Performance Rule #1: Do What You Need to Do—But Not More

Post from November 13, 2018 (↻ December 5, 2021), filed under (feed).

Web Performance has over the age of the Web not only turned into a discipline by itself, but also a complex one at that (and one that can but shouldn’t be seen in isolation).

While important much less so for revenue (higher speed correlates with higher conversions) but for user experience (a fast site or app feels instantaneous, whereas a slow one may get abandoned) and accessibility reasons (hundreds of millions of people access the Internet on slow mobile connections), there’s a particular angle at performance that makes the matter very simple: the pragmatic one.

This angle says: Just do what you need to do. But not more.

Which means: Publish the content you need to publish. Write the code you need to write. Use the assets you need to use. Embed the third party styles and scripts you need to embed. But don’t do anything more than that.

It’s a simple and effective rule addressing all our performance aspirations—as long as we know what we need.

That, then, seems to be our true performance challenge. Very often, we do not know exactly what we need.

We may not know what contents should really go on each page (though that one, for many of us, is a decision made by the content owners we’re working with). We may not know what code we need, and truly need *. We may not know what assets, multimedia that is, are really crucial and which ones aren’t, or how they’re all delivered most effectively. We may not know that we don’t need a reset or what part of jQuery we feel we require is long part of native ECMAScript. We may not know.

This translates to an interesting situation, then: Performance can be a very simple matter once we understand what we actually, really, truly need â€ . For content, and for code. Because once we understand that, we can stop right there, and refuse to add more contents, write more code, and embed more resources. Because on the other end, performance has never been about leaving out what one truly needed. It’s always been about what more one could leave out—what one can omit, defer, cache, and compress. And only there, with rules #2 and up, things get more complicated.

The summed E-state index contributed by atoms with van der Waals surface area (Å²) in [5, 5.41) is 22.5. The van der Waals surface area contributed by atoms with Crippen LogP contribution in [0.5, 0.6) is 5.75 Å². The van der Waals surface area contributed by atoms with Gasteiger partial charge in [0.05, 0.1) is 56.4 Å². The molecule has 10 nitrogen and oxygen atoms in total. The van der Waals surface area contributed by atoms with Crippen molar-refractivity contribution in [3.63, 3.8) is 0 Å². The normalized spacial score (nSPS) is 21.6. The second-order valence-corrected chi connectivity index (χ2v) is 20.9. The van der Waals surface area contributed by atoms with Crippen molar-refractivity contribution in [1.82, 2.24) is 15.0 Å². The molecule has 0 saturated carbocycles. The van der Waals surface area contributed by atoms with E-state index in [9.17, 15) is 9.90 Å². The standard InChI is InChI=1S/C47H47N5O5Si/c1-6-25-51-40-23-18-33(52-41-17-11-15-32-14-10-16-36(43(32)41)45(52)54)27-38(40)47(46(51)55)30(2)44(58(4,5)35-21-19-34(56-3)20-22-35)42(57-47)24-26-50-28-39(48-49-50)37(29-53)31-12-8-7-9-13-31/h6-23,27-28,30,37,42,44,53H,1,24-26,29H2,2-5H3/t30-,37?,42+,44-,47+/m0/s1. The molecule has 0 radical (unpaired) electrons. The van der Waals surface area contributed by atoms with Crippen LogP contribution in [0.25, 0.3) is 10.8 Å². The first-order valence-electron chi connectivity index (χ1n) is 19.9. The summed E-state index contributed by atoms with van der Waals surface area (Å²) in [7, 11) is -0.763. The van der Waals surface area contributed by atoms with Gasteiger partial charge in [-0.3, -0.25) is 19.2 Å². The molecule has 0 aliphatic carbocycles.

Val’s quick temper flames and the fight that follows is a classic.

Figure: A different type of performance. (Copyright King Features Syndicate, Inc., distr. Bulls.)

* The unpopularity of omitting optional tags, a by now ancient markup optimization concept that hooks up on actual HTML necessities, may be a good example for this. Other ones are JavaScript support and favicons.

† Not surprisingly, external frameworks come with a performance tax for precisely this reason, which I elaborated on in detail in The Little Book of HTML/CSS Frameworks (updated) and its school of tailoring.

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About Me

Jens Oliver Meiert, on September 30, 2021.

I’m Jens, and I’m an engineering lead and author. I’ve worked as a technical lead for Google, I’m close to W3C and WHATWG, and I write and review books for O’Reilly. I love trying things, sometimes including philosophy, art, and adventure. Here on I share some of my views and experiences.

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